Waterproof: There are waterproof enclosures for DSLRs but they’re obscenely expensive and often cost more than the DSLR body.

Pentax Optio W60 Waterproof 10MP Digital Camera with 5x Wide Angle Optical Zoom (Ocean Blue)

Olympus Stylus 550 WP 10MP Waterproof Digital Camera with 3x Optical Zoom and 2.5-Inch LCD (Blue)

High Speed Video: The 5dmk2 can shoot HD video but you have no control over frame rate.  You’re stuck shooting 30fps.  These new Casio Exilim cameras can shoot up to 1200fps!  They also shoot Full HD @ 30fps.

Casio High-Speed Exilim EX-FC100 9.1 MP Digital Camera with 5x Optical Image Stabilized Zoom and 2.7-inch LCD (Black) (check out the cool video on the product page)

Casio Exilim Pro EX-F1 Digital Camera, 6.0 MP, with 60fps High Speed Burst Mode, Full HD Movies, 12x Optical, 4x Digital Zoom, 2.8 — though this one might be a bit bulky for a pocket-camera.

Other cool features that I saw are touch screen cameras that implement touch AF.  A problem I usually have when I use point and shoot cameras is trying to get a focus lock on my subject when there are other things in the frame.  This would be a nice feature to have in a point and shoot.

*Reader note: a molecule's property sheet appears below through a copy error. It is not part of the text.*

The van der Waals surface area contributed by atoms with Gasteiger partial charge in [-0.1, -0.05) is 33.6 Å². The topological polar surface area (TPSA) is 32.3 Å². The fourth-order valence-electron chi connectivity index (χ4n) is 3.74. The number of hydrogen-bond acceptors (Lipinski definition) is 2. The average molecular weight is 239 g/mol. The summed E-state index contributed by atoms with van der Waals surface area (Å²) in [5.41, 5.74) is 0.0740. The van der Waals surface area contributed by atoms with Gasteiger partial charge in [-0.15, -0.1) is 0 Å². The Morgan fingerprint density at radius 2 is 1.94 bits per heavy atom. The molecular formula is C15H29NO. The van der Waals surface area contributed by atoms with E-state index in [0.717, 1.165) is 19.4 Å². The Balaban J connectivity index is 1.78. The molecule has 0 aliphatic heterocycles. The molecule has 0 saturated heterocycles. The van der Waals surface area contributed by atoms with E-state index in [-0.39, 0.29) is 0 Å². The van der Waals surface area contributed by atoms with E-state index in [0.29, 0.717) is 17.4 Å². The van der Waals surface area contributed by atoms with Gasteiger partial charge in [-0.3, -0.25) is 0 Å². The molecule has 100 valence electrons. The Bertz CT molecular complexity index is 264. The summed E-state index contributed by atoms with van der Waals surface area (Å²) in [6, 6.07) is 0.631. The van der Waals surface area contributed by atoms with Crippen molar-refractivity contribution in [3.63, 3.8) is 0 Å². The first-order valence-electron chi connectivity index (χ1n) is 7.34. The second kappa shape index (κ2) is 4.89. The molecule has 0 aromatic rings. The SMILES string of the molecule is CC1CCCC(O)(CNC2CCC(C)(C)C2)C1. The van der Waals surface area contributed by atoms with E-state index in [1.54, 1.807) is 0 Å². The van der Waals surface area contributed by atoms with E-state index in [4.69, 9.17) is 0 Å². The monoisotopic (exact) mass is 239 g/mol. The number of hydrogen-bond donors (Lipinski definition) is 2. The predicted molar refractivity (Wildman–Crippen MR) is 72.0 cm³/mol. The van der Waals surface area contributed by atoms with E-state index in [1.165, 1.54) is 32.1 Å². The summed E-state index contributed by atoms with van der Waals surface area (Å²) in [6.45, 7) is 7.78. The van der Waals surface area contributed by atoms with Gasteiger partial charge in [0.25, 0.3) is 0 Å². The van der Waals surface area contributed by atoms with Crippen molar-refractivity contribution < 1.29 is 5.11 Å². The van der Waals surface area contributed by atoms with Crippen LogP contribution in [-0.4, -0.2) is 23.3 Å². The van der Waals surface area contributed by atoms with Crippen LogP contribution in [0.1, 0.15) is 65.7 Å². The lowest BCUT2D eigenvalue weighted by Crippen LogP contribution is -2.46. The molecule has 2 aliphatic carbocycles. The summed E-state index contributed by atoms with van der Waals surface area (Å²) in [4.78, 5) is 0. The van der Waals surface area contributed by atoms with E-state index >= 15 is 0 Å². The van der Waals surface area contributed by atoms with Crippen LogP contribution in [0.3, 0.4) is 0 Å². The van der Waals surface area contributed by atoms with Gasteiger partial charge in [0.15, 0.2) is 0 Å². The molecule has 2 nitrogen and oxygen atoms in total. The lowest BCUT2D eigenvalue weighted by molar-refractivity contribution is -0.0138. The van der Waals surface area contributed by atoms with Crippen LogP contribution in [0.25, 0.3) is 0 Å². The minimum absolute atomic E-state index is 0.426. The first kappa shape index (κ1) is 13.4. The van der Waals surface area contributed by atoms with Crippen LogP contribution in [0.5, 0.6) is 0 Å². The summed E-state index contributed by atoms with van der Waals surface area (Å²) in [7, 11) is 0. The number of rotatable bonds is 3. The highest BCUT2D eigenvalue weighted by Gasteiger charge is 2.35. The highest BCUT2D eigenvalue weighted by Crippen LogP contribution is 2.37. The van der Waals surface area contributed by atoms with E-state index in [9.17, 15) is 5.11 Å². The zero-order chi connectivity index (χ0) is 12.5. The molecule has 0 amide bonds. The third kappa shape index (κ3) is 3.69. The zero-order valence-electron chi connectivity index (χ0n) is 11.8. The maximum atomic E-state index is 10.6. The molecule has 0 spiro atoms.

(The new iPhone has this feature, but I’m pretty sure I heard of a Nikon camera that has it too — I’ll post a link when I have a chance to find it).

If you’ve tried out or are using any of the cameras I’ve listed above (or would like to recommend another cool camera) please leave me some comments!

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Triggering a Canon camera using Pocketwizard without an $80 cable.

So you have PocketWizzardbut you don’t want to buy their expensive pre-trigger cable.. so what do you need to do to trigger your camera without an obscenely overpriced cable?

For the Rebel series, its easy… just buy a cheep 3.5mm to 2.5mm headphone adapter… they sell them at Radio Shack.

Connecting a EOS Rebel to a Pocketwizard_MG_0288

For any other Canon camera (with the N3 plug) its a bit trickier… its not exactly a standard connector… so after some hunting, I finally found this sweet adapter on Amazon which only cost $8.49 (as of 5/25): Camera Adapter for Canon with N-3 Plug

N3 to 3.5mm adaptor!

(In comparison to the pricey Pocket Wizard 804-511 CM-N3-P Canon N3 Pre-Releaseable Motor Drive Cord)

Just connect a normal 3.5mm audio cable (either mono or stereo work fine) to your Pocketwizzard and you’re good to go!

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Video on the EOS 40D!

I found this sweet program called eos_movrec which allows you to record video with any EOS camera that supports Live View!  No firmware hacks or anything, just connect your camera to your PC, fire up the software and click write and that’s it!  Anyway, I’m excited to play around with this :).

Some Technical Stuff

It records in MJPG and I just transcoded it to H.264 (though flickr seems to have no problem taking MJPG — the files are just huge and take forever to upload).



The author’s website: